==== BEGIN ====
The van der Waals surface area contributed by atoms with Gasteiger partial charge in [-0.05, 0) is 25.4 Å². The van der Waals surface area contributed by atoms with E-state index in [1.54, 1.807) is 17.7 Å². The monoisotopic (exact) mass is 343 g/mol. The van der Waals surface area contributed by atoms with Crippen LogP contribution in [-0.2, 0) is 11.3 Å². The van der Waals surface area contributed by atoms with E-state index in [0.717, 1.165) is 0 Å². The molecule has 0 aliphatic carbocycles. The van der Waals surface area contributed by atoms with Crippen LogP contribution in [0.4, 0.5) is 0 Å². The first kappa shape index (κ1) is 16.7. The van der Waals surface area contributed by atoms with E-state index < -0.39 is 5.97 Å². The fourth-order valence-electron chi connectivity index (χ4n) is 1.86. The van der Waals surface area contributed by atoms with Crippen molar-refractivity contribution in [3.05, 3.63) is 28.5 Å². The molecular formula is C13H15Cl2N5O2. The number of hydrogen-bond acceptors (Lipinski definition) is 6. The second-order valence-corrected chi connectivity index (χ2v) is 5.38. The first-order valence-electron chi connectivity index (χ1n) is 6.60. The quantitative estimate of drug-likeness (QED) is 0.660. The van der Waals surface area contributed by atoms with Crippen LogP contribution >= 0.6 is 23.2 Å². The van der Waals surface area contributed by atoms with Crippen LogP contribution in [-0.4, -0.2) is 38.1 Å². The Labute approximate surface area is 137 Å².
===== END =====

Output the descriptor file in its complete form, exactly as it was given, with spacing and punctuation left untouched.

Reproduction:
The van der Waals surface area contributed by atoms with Gasteiger partial charge in [-0.05, 0) is 25.4 Å². The van der Waals surface area contributed by atoms with E-state index in [1.54, 1.807) is 17.7 Å². The monoisotopic (exact) mass is 343 g/mol. The van der Waals surface area contributed by atoms with Crippen LogP contribution in [-0.2, 0) is 11.3 Å². The van der Waals surface area contributed by atoms with E-state index in [0.717, 1.165) is 0 Å². The molecule has 0 aliphatic carbocycles. The van der Waals surface area contributed by atoms with Crippen LogP contribution in [0.4, 0.5) is 0 Å². The first kappa shape index (κ1) is 16.7. The van der Waals surface area contributed by atoms with E-state index < -0.39 is 5.97 Å². The fourth-order valence-electron chi connectivity index (χ4n) is 1.86. The van der Waals surface area contributed by atoms with Crippen molar-refractivity contribution in [3.05, 3.63) is 28.5 Å². The molecular formula is C13H15Cl2N5O2. The number of hydrogen-bond acceptors (Lipinski definition) is 6. The second-order valence-corrected chi connectivity index (χ2v) is 5.38. The first-order valence-electron chi connectivity index (χ1n) is 6.60. The quantitative estimate of drug-likeness (QED) is 0.660. The van der Waals surface area contributed by atoms with Crippen LogP contribution >= 0.6 is 23.2 Å². The van der Waals surface area contributed by atoms with Crippen LogP contribution in [-0.4, -0.2) is 38.1 Å². The Labute approximate surface area is 137 Å².